Like so many others, I am distraught. It will take many days to sort through my feelings and reactions to the verdict of not guilty in the Trayvon Martin case. Still, some thoughts and lessons are obvious, immediate and, in a sense, imperative.
First, those who delight in the verdict are wrong. There is no winner here. Trayvon Martin is still dead and George Zimmerman still must live with the fact that he killed without reason or cause. Here, the "should have" rules: He should have stayed in the truck.
Those who react to the verdict with despair are wrong. We work hard for justice in this world, but we, being human, are flawed. We will make mistakes. The law is only our best approximation of justice, and the law needs constant revision. But doing what's right is not limited to the law. Sometimes, we must go beyond it.
Those who expect – perhaps desire – a riot are wrong. We are better than that. We respect the law. While the law cannot force a person to be moral or tolerant, through the law we can demand respect and expect equality.
If we are to move forward as a country we must recognize that this case highlights three issues. We must confront these without excuse or rancor. We must be honest about our weaknesses.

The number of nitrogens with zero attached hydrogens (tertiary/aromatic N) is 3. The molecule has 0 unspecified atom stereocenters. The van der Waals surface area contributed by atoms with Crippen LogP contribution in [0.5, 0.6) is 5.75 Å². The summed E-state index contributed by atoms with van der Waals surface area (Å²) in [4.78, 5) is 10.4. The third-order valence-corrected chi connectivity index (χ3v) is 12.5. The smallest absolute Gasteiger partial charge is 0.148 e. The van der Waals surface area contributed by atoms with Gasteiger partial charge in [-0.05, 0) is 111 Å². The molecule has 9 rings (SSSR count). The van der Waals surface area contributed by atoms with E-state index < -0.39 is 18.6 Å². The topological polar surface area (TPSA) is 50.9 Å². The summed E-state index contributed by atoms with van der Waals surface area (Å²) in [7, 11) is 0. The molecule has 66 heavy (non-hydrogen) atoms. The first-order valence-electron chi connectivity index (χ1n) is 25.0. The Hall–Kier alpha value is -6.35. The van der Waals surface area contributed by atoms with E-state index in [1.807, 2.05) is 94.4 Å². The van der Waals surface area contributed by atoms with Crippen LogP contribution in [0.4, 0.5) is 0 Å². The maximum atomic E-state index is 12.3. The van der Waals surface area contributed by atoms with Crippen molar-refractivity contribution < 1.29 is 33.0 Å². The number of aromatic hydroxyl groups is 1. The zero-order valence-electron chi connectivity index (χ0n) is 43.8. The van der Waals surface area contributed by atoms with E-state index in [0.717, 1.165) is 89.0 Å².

First, we are not in a post-racial society. Racial profiling still exists and it is a cancer. Assumptions and fallacies and prejudice feed it. We are suspicious of those who look different; we are uncomfortable with cultural differences. We distrust what we don't understand, but surely we should not act with violence or bigotry.
If you don't know about the "black male code," you should. It's something black boys learn early, even before adolescence. It goes, in part, like this: Even though you're not a criminal, some people assume you are, especially if you're wearing certain clothes. Never argue with the police, but protect your dignity and take pride in humility. As a black male, you must go above and beyond to show strangers what type of person you really are.
There's more, but you get the point: If you're black and male, know that many Americans – not all, not even most, but many – assume you are guilty of something, just because you're you.
Now try to live with that every day. We need to see ourselves through the eyes of others.
Finally, there's the cliché – think before you act. Thou shalt not murder is a universal commandment, one necessary for a civilized nation, a civilized world.
Let us focus on ways to improve the system – the criminal system, the justice system, the moral system, the general welfare system. Let us focus on acts of goodness and kindness that bring us together, as a people and as creations of God.
(Donna Brazile, a CNN contributor and a Democratic strategist, is vice chairwoman for voter registration and participation at the Democratic National Committee. She is a nationally syndicated columnist, an adjunct professor at Georgetown University and author of "Cooking With Grease: Stirring the Pot in America." She was manager for the Gore-Lieberman presidential campaign in 2000.)